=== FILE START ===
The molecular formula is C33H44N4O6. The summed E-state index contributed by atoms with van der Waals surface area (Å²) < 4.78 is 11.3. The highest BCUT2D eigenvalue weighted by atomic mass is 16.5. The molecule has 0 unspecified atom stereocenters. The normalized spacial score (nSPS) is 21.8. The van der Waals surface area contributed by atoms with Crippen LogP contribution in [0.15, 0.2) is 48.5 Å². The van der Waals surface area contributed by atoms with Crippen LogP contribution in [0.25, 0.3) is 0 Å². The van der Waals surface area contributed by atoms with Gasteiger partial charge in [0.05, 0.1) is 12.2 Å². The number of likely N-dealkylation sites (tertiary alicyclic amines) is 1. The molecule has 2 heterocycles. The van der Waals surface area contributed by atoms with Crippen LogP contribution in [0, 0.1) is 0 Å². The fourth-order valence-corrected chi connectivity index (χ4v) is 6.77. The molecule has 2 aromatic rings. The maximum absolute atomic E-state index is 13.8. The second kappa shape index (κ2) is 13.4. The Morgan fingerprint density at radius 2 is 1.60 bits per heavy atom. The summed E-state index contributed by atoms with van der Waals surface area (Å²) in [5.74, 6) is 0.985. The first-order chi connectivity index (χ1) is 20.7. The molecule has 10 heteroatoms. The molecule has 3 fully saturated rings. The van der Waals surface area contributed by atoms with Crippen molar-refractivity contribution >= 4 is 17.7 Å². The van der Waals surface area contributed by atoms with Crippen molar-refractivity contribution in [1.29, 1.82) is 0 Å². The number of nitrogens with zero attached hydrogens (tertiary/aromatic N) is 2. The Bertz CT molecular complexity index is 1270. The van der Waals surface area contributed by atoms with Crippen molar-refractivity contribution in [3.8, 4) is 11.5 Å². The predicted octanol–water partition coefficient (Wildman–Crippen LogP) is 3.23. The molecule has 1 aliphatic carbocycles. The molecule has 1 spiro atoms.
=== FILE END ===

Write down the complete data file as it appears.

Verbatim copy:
The molecular formula is C33H44N4O6. The summed E-state index contributed by atoms with van der Waals surface area (Å²) < 4.78 is 11.3. The highest BCUT2D eigenvalue weighted by atomic mass is 16.5. The molecule has 0 unspecified atom stereocenters. The normalized spacial score (nSPS) is 21.8. The van der Waals surface area contributed by atoms with Crippen LogP contribution in [0.15, 0.2) is 48.5 Å². The van der Waals surface area contributed by atoms with Crippen LogP contribution in [0.25, 0.3) is 0 Å². The van der Waals surface area contributed by atoms with Gasteiger partial charge in [0.05, 0.1) is 12.2 Å². The number of likely N-dealkylation sites (tertiary alicyclic amines) is 1. The molecule has 2 heterocycles. The van der Waals surface area contributed by atoms with Crippen LogP contribution in [0, 0.1) is 0 Å². The fourth-order valence-corrected chi connectivity index (χ4v) is 6.77. The molecule has 2 aromatic rings. The maximum absolute atomic E-state index is 13.8. The second kappa shape index (κ2) is 13.4. The Morgan fingerprint density at radius 2 is 1.60 bits per heavy atom. The summed E-state index contributed by atoms with van der Waals surface area (Å²) in [5.74, 6) is 0.985. The first-order chi connectivity index (χ1) is 20.7. The molecule has 10 heteroatoms. The molecule has 3 fully saturated rings. The van der Waals surface area contributed by atoms with Crippen molar-refractivity contribution >= 4 is 17.7 Å². The van der Waals surface area contributed by atoms with Crippen molar-refractivity contribution in [1.29, 1.82) is 0 Å². The number of nitrogens with zero attached hydrogens (tertiary/aromatic N) is 2. The Bertz CT molecular complexity index is 1270. The van der Waals surface area contributed by atoms with Crippen molar-refractivity contribution in [3.8, 4) is 11.5 Å². The predicted octanol–water partition coefficient (Wildman–Crippen LogP) is 3.23. The molecule has 1 aliphatic carbocycles. The molecule has 1 spiro atoms.